The president of Eritrea has spoken for the first time of his reason for closing the private press in his country and detaining independent journalists.
In a rare interview, Isaias Afewerki described the detained journalists as spies and agents of what he called "external interference".
Afewerki dismissed foreign concerns about press freedom
Human rights groups have been campaigning for the release of some 18 journalists since 2001.
Last year, Amnesty International accused Eritrea of unlawfully detaining dozens of political prisoners and journalists.
Earlier in April, Reporters Without Borders urged the European Union to withhold aid until the journalists were released.
Eritrea, it said, was the only country in Africa without a privately owned news media and, the international media watch-dog added, foreign journalists were not free to operate there.
"Enough is enough"
But the president told a French radio station that the journalists had been bribed to cause division in the country.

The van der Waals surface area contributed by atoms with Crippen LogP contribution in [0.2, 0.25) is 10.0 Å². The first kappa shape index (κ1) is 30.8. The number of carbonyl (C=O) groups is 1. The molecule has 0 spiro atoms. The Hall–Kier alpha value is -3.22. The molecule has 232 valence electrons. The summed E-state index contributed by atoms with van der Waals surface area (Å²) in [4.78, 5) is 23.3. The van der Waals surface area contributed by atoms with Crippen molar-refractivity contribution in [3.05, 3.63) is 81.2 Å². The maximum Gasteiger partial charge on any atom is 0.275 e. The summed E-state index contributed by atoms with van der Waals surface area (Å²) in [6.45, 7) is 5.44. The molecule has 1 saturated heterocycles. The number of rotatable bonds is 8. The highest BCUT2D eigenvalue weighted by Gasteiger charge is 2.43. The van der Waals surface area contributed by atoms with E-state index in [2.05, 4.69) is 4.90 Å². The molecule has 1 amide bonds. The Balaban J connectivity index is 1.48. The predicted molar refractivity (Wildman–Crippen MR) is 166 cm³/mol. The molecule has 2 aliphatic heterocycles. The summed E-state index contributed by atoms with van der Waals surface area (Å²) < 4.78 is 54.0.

"You cannot say a spy is a journalist," he told Radio France Internationale.
"In the middle of the war we had to check them. We had to say enough is enough."
Mr Afewerki also used the interview to talk about the decision early this month by the United Nations Boundary Commission to declare the disputed and highly symbolic village of Badme as belonging to Eritrea.
The bloody two-year war over this piece of territory started in 1998, killing and displacing thousands of people on both sides.
But Mr Afewerki told the interviewer that as far as he was concerned the chapter was closed.
Ethiopia has, however, opposed the border commission ruling.
"The political attitude of the rulers in Ethiopia is still the problem," said Mr Afewerki as he accused the Ethiopian Government of "territorial ambitions and hegemony".
The official demarcation of the border between the two countries is due to start in three months' time.